The Professor of Management Studies at the SaïdBusinessSchool at the University of Oxford offers a lucid and revelatory analysis of Why The Corporation Is Failing Us And How To Restore Trust In It.
A pandemic called ‘The Sweats’ is sweeping the globe. London is a city in crisis. Hospitals begin to fill with the dead and dying, but Stevie Flint is convinced that the sudden death of her boyfriend Dr Simon Sharkey was not from natural causes. Welsh introduces A Lovely Way To Burn, the first outbreak in her Plague Times trilogy. Hannah reveals The Telling Error, the latest in her Culver Valley Crime series of novels.
Are themes of childhood and adolescence universal? How are they represented in fiction? Join a panel of YA writers from France, Zimbabwe, Estonia, Latvia and the UK as they discuss the opportunities and challenges of writing children’s and YA novels in their countries. Chaired by Daniel Hahn.
This event is supported by the British Council, the Latvian Literature Platform and the Cultural Endowment of Estonia
To mark the centenary of women in Britain first getting the vote, the women’s rights campaigner and great-granddaughter of suffragette leader Emmeline Pankhurst charts how women’s lives have changed over the past century and offers a powerful and positive argument for the way forward.
What are the limits of free speech and civility? What is the nature of ‘offence’? What earns ‘respect’? If words can hurt you, are sticks and stones and broken bones the answer? Rachael Jolley is the editor of Index. David Aaronovitch writes for The Times. Laura Bates is Founder of the Everyday Sexism project. Nikesh Shukla is a novelist and editor of The Good Immigrant anthology to be published in September.
The bestselling novelist launches his new crime series. Twenty years ago seven rich, privileged students became friends at their exclusive private school, Potter’s Field. Now they have started dying in the most violent way imaginable. Cometh Detective Max Wolfe…
The impact of social media on society today is undeniable - sites such as Facebook, Twitter, Instagram and Linkedin have millions and even billions of users. Nurse, an academic at Oxford's Department of Computer Science, considers the positive uses of social-media information, while also explaining the various security and privacy risks associated with having a digital footprint. Shedding light on what social media is, as well as how it works, he will show how to understand what you are telling the world when you join in with social media, and how to recognise good information from bad, as a reader.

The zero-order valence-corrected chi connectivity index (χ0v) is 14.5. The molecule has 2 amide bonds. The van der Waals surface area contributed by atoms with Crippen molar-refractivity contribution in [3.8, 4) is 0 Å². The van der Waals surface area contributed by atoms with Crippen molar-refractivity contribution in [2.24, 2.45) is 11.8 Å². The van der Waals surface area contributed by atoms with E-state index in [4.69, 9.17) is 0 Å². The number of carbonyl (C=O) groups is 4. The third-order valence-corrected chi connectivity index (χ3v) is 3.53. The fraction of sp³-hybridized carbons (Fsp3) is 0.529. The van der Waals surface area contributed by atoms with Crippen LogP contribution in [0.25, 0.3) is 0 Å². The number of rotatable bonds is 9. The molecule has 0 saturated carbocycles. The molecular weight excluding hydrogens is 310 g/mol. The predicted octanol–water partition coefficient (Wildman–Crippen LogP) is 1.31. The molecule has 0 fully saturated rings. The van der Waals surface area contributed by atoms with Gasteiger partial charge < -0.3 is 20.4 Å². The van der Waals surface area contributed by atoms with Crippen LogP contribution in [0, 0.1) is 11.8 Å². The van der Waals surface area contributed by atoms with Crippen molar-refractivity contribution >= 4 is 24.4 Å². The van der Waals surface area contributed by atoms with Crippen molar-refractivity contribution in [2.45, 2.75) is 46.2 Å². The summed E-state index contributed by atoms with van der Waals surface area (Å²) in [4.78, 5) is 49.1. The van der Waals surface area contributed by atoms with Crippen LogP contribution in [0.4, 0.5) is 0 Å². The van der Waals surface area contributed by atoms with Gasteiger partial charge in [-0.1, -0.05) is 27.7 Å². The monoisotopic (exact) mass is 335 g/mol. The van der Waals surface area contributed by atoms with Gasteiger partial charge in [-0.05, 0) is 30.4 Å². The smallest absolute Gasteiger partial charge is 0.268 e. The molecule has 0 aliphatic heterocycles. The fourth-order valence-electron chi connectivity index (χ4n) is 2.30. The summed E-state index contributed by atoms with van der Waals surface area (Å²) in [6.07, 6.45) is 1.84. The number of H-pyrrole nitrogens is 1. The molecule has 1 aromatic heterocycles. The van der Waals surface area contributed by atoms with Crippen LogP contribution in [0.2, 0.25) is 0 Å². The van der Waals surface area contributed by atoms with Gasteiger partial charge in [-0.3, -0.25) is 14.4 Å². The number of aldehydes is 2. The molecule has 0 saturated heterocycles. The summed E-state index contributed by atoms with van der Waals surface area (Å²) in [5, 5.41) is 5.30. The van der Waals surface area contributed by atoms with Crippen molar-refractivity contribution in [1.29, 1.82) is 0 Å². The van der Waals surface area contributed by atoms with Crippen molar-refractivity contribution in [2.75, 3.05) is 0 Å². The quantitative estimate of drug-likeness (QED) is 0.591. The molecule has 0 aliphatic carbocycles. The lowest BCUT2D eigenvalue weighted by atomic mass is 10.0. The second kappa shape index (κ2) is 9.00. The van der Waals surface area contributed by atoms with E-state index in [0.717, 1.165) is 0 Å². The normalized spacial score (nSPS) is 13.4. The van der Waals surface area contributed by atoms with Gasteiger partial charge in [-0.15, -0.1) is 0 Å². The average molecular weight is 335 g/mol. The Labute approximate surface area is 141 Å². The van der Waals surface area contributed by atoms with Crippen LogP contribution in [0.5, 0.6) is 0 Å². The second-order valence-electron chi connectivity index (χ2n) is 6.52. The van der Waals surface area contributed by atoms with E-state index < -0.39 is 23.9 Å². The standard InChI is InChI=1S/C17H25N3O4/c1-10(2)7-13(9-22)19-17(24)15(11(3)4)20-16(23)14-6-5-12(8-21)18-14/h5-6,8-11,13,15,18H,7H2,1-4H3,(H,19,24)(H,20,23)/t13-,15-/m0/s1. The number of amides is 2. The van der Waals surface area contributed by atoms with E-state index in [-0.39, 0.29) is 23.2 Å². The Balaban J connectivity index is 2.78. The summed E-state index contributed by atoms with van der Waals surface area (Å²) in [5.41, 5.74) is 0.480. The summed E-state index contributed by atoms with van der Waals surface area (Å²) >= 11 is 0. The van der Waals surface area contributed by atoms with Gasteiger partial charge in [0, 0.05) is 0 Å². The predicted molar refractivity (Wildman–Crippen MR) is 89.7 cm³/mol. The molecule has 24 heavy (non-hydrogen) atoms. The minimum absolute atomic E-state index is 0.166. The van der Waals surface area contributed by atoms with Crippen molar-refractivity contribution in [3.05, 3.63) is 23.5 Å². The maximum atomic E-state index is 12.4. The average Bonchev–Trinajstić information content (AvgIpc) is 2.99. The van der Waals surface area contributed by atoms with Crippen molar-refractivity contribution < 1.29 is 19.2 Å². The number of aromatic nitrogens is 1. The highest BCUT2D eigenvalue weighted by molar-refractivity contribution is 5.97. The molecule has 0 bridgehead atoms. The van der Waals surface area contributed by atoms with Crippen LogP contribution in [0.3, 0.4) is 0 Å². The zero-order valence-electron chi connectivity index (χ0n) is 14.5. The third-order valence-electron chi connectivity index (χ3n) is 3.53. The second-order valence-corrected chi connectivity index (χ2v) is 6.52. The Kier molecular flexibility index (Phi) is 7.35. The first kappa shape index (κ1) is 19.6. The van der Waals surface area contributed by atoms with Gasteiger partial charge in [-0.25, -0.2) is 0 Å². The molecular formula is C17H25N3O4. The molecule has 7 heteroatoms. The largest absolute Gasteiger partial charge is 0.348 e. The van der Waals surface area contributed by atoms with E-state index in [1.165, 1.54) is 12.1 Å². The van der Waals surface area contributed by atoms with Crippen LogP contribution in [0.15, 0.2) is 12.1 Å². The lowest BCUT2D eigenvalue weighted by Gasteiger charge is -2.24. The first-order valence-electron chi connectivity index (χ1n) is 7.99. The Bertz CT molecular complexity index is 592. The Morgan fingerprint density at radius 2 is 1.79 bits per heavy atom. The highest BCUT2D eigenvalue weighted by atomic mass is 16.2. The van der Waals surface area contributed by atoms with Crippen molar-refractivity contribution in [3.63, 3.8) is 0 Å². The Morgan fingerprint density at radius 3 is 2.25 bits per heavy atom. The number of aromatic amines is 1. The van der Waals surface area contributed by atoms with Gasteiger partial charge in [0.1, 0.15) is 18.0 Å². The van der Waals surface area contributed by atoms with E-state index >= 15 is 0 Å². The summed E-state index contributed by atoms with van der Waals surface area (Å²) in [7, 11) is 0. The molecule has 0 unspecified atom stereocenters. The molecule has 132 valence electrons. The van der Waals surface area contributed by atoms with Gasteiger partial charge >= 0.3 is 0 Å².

The writer and politician recounts his final journey with his 90-year-old father along the border between Scotland and England. They relive Scottish dances, reflect on Burmese honey-bears, and on the loss of human presence in the British landscape. On mountain ridges and in housing estates they uncover a forgotten country crushed between England and Scotland: the Middleland. They discover unsettling modern lives, lodged in an ancient land. Their odyssey develops into a history of nationhood, an anatomy of the landscape, a chronicle of contemporary Britain and an exuberant encounter between a father and a son.
Martinez brings together a torrent of mind-expanding ideas, facts and arguments to dismantle sacred myths central to our society - myths about free will, free markets, free media and free elections. From the lottery of our birth to the consent-manufacturing influence of concentrated wealth and power, this far-reaching manifesto lifts the veil on the mechanisms of control that pervade our lives.
The author of Vermeer’s Hat discusses his picaresque adventure to decode an ancient map: a journey through Chinese science and folklore, the globalized spice trade, the tides of international exchange, and the disputes of the South China Sea.
Initiator of Girls Not Brides: The Global Partnership to End Child Marriage Mabel van Oranje reflects on lessons learned from two decades of fighting for human rights and development, what it means to make the impossible possible and how to create coalitions for lasting social change. Mabel has co-founded numerous peace foundations and is a member of the Dutch royal family.
Why can some people achieve greatness when others can't, no matter how hard they try? What are the secrets of long life and happiness? The New Scientist Managing Editor takes us on a tour of the peaks of human achievement. Drawing on interviews with a wide range of superhumans as well as those who study them, Hooper assesses the science of peak potential, reviewing the role of genetics alongside the famed 10,000 hours of practice.